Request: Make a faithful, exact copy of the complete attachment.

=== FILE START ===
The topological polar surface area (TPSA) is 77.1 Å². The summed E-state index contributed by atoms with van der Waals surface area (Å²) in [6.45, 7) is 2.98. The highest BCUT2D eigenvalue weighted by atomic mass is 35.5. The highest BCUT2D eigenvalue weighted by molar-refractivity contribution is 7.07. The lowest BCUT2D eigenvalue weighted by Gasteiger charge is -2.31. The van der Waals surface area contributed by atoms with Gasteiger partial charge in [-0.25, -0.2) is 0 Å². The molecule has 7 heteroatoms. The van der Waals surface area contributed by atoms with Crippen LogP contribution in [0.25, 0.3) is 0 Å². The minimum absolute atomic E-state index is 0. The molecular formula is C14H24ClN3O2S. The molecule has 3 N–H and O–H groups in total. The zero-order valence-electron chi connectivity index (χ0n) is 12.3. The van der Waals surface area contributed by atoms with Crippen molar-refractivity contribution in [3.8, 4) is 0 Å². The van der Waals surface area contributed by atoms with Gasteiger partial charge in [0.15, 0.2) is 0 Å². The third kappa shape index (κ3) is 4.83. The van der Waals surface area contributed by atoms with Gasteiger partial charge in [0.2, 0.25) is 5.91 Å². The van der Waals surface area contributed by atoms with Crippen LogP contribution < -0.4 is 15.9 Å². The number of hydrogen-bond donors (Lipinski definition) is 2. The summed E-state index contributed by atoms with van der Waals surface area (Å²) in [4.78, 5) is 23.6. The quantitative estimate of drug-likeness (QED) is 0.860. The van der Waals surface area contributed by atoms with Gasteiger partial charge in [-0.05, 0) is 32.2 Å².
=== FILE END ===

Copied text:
The topological polar surface area (TPSA) is 77.1 Å². The summed E-state index contributed by atoms with van der Waals surface area (Å²) in [6.45, 7) is 2.98. The highest BCUT2D eigenvalue weighted by atomic mass is 35.5. The highest BCUT2D eigenvalue weighted by molar-refractivity contribution is 7.07. The lowest BCUT2D eigenvalue weighted by Gasteiger charge is -2.31. The van der Waals surface area contributed by atoms with Gasteiger partial charge in [-0.25, -0.2) is 0 Å². The molecule has 7 heteroatoms. The van der Waals surface area contributed by atoms with Crippen LogP contribution in [0.25, 0.3) is 0 Å². The minimum absolute atomic E-state index is 0. The molecular formula is C14H24ClN3O2S. The molecule has 3 N–H and O–H groups in total. The zero-order valence-electron chi connectivity index (χ0n) is 12.3. The van der Waals surface area contributed by atoms with Crippen molar-refractivity contribution in [3.8, 4) is 0 Å². The van der Waals surface area contributed by atoms with Gasteiger partial charge in [0.15, 0.2) is 0 Å². The third kappa shape index (κ3) is 4.83. The van der Waals surface area contributed by atoms with Gasteiger partial charge in [0.2, 0.25) is 5.91 Å². The van der Waals surface area contributed by atoms with Crippen LogP contribution < -0.4 is 15.9 Å². The number of hydrogen-bond donors (Lipinski definition) is 2. The summed E-state index contributed by atoms with van der Waals surface area (Å²) in [4.78, 5) is 23.6. The quantitative estimate of drug-likeness (QED) is 0.860. The van der Waals surface area contributed by atoms with Gasteiger partial charge in [-0.05, 0) is 32.2 Å².